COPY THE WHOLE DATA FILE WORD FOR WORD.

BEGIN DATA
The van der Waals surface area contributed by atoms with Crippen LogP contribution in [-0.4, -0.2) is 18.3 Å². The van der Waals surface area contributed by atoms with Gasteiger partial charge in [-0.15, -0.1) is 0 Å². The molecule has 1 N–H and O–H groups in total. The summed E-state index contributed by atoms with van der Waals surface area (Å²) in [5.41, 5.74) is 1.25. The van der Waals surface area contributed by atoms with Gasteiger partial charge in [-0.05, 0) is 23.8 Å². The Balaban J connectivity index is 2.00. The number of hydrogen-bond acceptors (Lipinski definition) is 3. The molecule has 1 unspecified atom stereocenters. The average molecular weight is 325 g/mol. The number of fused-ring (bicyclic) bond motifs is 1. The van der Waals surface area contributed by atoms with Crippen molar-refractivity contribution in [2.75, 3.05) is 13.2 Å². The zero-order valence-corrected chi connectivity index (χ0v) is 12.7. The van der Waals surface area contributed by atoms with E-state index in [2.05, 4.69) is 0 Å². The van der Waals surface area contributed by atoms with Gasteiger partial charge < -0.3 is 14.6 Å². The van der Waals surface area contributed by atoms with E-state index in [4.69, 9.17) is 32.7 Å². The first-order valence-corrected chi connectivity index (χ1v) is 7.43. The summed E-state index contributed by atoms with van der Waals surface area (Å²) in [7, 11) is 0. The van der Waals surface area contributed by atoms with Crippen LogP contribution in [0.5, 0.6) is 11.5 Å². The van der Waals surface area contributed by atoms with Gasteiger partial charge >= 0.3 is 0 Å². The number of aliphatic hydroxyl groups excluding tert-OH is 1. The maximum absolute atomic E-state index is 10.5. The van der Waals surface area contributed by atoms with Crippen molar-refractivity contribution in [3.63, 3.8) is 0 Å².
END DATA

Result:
The van der Waals surface area contributed by atoms with Crippen LogP contribution in [-0.4, -0.2) is 18.3 Å². The van der Waals surface area contributed by atoms with Gasteiger partial charge in [-0.15, -0.1) is 0 Å². The molecule has 1 N–H and O–H groups in total. The summed E-state index contributed by atoms with van der Waals surface area (Å²) in [5.41, 5.74) is 1.25. The van der Waals surface area contributed by atoms with Gasteiger partial charge in [-0.05, 0) is 23.8 Å². The Balaban J connectivity index is 2.00. The number of hydrogen-bond acceptors (Lipinski definition) is 3. The molecule has 1 unspecified atom stereocenters. The average molecular weight is 325 g/mol. The number of fused-ring (bicyclic) bond motifs is 1. The van der Waals surface area contributed by atoms with Crippen molar-refractivity contribution in [2.75, 3.05) is 13.2 Å². The zero-order valence-corrected chi connectivity index (χ0v) is 12.7. The van der Waals surface area contributed by atoms with E-state index in [2.05, 4.69) is 0 Å². The van der Waals surface area contributed by atoms with Gasteiger partial charge < -0.3 is 14.6 Å². The van der Waals surface area contributed by atoms with E-state index in [4.69, 9.17) is 32.7 Å². The first-order valence-corrected chi connectivity index (χ1v) is 7.43. The summed E-state index contributed by atoms with van der Waals surface area (Å²) in [7, 11) is 0. The van der Waals surface area contributed by atoms with Crippen LogP contribution in [0.5, 0.6) is 11.5 Å². The van der Waals surface area contributed by atoms with Gasteiger partial charge >= 0.3 is 0 Å². The number of aliphatic hydroxyl groups excluding tert-OH is 1. The maximum absolute atomic E-state index is 10.5. The van der Waals surface area contributed by atoms with Crippen molar-refractivity contribution in [3.63, 3.8) is 0 Å².